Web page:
Let's Talk About Sets: Jenny Hayton on Handle with Care

We talk to the designer of Dante or Die’s new show ”Handle with Care”

Having rented a self storage unit in the past, I was excited to be invited to design a new play Handle with Care with Dante or Die. The play is a site specific story written by Chloe Moss and Dante or Die about one woman and her belongings through a lifetime of self storage, as we follow her life from 1988 to the present, all performed in storage units around the UK. 

After a few site visits I began by researching why people rent a self storage unit, what they keep there and ideas of space or lack of space; from moving home, running an online business, splitting up, arrival of a child and acquiring more things.

As the performance is played out within the actual units the storage site is the set for the performance. Each individual scene is performed in a different unit of various sizes according to the stage of the character’s life.

As a reflection on ‘stuff ‘we began by devising tasks around individual objects to tell a story. It became clear that it would be difficult to tell this story without things and important to construct the set from items sourced from donations, recycling, free-cycle and house clearance – not more new material things.

Collaborating with a neuroscientist, I drew parallels between the storage of memory in the brain and the layout of the self storage unit. This translated into playing with how the audiences interact with the spaces and creating a different atmosphere per unit to reflect the journey of the character.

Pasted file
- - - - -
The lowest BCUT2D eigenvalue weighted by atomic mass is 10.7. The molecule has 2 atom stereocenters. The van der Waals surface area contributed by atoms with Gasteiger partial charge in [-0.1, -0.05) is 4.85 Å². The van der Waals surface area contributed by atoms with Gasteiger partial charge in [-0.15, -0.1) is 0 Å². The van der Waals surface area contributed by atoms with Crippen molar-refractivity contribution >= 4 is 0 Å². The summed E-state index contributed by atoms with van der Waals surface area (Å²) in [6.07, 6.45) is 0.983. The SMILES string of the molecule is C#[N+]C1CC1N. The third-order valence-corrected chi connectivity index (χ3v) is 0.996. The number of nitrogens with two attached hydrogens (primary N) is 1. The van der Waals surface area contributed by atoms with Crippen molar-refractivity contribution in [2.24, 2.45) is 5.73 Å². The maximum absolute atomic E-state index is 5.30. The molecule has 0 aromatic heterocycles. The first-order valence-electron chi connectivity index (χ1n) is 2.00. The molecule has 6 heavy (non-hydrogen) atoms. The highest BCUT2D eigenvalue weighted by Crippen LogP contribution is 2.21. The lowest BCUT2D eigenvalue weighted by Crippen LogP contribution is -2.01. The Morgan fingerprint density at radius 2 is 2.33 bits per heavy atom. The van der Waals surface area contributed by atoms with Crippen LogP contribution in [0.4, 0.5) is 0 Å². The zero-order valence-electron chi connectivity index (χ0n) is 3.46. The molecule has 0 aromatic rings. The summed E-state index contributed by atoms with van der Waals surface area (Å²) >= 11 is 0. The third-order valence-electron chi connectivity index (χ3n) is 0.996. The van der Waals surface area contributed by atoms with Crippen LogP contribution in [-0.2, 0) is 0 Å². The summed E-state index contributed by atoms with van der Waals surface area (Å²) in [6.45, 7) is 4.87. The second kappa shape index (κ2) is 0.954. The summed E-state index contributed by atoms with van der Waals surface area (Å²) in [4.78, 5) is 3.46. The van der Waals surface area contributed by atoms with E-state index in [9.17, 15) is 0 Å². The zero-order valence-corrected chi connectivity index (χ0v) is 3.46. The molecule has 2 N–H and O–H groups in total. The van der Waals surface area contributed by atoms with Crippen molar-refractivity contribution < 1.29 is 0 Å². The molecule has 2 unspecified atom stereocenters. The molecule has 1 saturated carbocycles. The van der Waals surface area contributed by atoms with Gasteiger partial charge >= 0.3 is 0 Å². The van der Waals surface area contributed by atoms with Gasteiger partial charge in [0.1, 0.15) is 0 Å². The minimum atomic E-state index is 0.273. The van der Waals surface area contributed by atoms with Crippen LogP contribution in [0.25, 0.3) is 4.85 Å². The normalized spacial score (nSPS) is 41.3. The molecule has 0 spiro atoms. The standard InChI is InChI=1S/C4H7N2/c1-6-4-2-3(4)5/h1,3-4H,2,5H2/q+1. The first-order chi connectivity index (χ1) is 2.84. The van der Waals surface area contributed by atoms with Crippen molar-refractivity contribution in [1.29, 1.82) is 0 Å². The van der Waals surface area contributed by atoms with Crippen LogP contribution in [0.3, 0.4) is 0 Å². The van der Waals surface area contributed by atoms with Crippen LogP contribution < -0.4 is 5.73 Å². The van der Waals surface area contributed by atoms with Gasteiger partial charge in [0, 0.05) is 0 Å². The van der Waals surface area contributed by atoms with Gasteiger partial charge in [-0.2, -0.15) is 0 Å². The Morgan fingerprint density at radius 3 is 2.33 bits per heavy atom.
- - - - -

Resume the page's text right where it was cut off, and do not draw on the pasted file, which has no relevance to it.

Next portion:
Why do we keep sentimental items? Why do we reminisce? What are the most vivid triggers of memory for the brain that I could play with for the audience through colour and smells? What do we consider valuable enough to store?

Creating an element of realism through the use of props I aimed to transform the space with surreal moments as you journey.

Baby clothes in the set of Handle with Care
Baby clothes on the set of Handle with Care

Although similar in design, each self storage building has its own atmosphere, drawing parallels to cold storage units (it can be cold!) and prisons. With a utilitarian, functional feel behind each brightly coloured door and individual unit number is another unique story of peoples’ lives. 

As a touring performance the design is flexible to accommodate different sized units and different layouts per location, with some buildings on two levels.  

It was important that the characters' story and physical space came full circle, integral to the design of both the set and costume, with echoes of images repeated and a cyclical use of the space.

The props used to detail the character Zoe’s life are integral to the set, placing the audience in a timeframe within the uniformity of the units and are carefully chosen to indicate a time period.

Objects chart and archive her life and create a collective memory and trigger for the audience to reflect on their own relationship with material things. 

Rehearsing at Urban Locker Self Storage gave a unique opportunity to work directly in the environment and to encounter the day-to- day activities in the building.

As a working space we have encountered the general public accessing their units during the performance, which adds another layer of the unexpected and becomes interwoven in the performance. That is unpredictable and unique about this location.

By Jenny Hayton

Handle with Care plays at Lok’nStore, Harlow until 15 May then tours to Reading, Poole and the Urban Locker, Old Street London from 2 to 25 June